The top Palestinian negotiator, Saeb Erekat, has quit his post on the eve of crucial talks with Israel.
Palestinian officials say Mr. Erekat was enraged when he was left out of the delegation that will meet Saturday with the Israeli Prime Minister, Ariel Sharon.
The delegation will be headed by the new Palestinian Prime Minister, Mahmoud Abbas, and the talks will be the highest level contacts between the two sides in more than two years.
The Palestinian delegation also includes the Palestinian Security Minister, Mohammed Dahlan and the Speaker of the Palestinian parliament, Ahmed Qurei'a.
But Mr. Abbas pointedly excluded Mr. Erekat, the minister responsible for peace negotiations with Israel. In protest, Mr. Erekat handed in his letter of resignation.
Mr. Erekat refused to comment on the matter, saying it was an internal Palestinian affair.
Mr. Abbas has reportedly asked Mr. Erekat to allow him one week to respond to the resignation letter.
Mr. Erekat has been a leading Palestinian negotiator since peace talks between Israelis and Palestinians were first launched at Madrid in 1992.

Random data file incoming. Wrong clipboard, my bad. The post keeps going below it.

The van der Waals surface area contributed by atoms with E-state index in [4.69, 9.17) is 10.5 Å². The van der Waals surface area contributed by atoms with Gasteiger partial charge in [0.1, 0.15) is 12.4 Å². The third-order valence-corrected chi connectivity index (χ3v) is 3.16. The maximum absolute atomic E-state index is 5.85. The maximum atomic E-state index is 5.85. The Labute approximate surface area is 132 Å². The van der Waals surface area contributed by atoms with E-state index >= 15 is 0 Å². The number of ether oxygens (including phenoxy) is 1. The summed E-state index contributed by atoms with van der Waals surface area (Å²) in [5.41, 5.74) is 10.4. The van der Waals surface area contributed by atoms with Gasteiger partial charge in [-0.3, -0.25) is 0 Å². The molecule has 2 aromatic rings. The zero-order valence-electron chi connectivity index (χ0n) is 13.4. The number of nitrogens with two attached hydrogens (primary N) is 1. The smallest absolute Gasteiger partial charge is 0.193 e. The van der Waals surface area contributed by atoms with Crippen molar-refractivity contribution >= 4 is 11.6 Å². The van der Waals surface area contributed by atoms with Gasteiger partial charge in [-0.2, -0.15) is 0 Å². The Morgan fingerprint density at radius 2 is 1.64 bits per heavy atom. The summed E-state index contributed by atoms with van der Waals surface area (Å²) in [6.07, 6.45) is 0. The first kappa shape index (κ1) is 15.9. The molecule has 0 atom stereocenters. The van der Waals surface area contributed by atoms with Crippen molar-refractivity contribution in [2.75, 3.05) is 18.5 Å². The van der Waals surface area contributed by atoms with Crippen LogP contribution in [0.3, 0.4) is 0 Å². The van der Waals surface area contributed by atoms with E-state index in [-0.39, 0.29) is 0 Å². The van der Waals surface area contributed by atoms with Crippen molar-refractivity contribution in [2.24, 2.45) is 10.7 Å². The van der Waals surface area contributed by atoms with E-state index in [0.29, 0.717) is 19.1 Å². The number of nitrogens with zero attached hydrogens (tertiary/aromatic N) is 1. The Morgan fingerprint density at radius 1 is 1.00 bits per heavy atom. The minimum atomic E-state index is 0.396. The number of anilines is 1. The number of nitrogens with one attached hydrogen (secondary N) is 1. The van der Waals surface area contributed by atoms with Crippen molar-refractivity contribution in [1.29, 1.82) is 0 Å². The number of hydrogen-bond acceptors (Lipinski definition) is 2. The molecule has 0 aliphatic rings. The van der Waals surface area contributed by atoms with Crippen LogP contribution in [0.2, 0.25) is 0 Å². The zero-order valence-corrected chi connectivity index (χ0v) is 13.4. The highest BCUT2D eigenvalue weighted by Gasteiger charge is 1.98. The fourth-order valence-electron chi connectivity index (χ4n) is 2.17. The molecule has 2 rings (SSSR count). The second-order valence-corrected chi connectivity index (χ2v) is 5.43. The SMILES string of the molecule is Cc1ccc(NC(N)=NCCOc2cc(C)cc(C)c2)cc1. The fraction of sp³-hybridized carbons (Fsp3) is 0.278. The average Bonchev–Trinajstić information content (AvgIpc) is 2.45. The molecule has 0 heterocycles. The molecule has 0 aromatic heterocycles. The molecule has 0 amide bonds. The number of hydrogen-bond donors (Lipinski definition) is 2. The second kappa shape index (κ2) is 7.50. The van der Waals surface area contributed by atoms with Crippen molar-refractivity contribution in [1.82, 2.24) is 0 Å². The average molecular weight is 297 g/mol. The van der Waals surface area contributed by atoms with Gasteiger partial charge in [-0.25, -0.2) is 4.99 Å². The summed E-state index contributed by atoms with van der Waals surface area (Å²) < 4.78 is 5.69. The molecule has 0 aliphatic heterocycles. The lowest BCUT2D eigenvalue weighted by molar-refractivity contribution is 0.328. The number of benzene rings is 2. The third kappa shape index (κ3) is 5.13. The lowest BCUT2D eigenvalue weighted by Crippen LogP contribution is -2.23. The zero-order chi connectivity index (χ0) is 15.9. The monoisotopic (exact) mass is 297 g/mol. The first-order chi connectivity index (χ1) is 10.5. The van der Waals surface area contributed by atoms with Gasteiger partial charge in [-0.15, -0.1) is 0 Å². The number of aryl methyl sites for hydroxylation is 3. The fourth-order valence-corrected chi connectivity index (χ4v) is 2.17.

He is also a known loyalist of the Palestinian president, Yasser Arafat, who only reluctantly agreed to share power with the Prime Minister, following intense pressure from abroad.
Mr. Arafat has reportedly asked Mr. Erekat to reconsider his decision.
Meanwhile, Mr. Sharon met Friday with his key advisors to prepare for the meeting with the Palestinian delegation.
Palestinian officials say they want assurances from Israel that it is prepared to start implementing the "road map" to peace plan that calls for the establishment of a Palestinian state by 2005.
The Israeli Justice Minister, Tommy Lapid, who was to join the talks on Saturday, says he wants the Palestinians to demonstrate they are serious about halting violence and terrorism.
Mr. Lapid defended Israel's decision to launch a military raid inside Beit Hanoun in the northern Gaza Strip, in a bid to stop more Palestinian rocket attacks.
At least five Palestinians have been killed in the operation, which began on Thursday.
Mr. Lapid says that it will be difficult to make political concessions to the Palestinians, while the rocket attacks continue.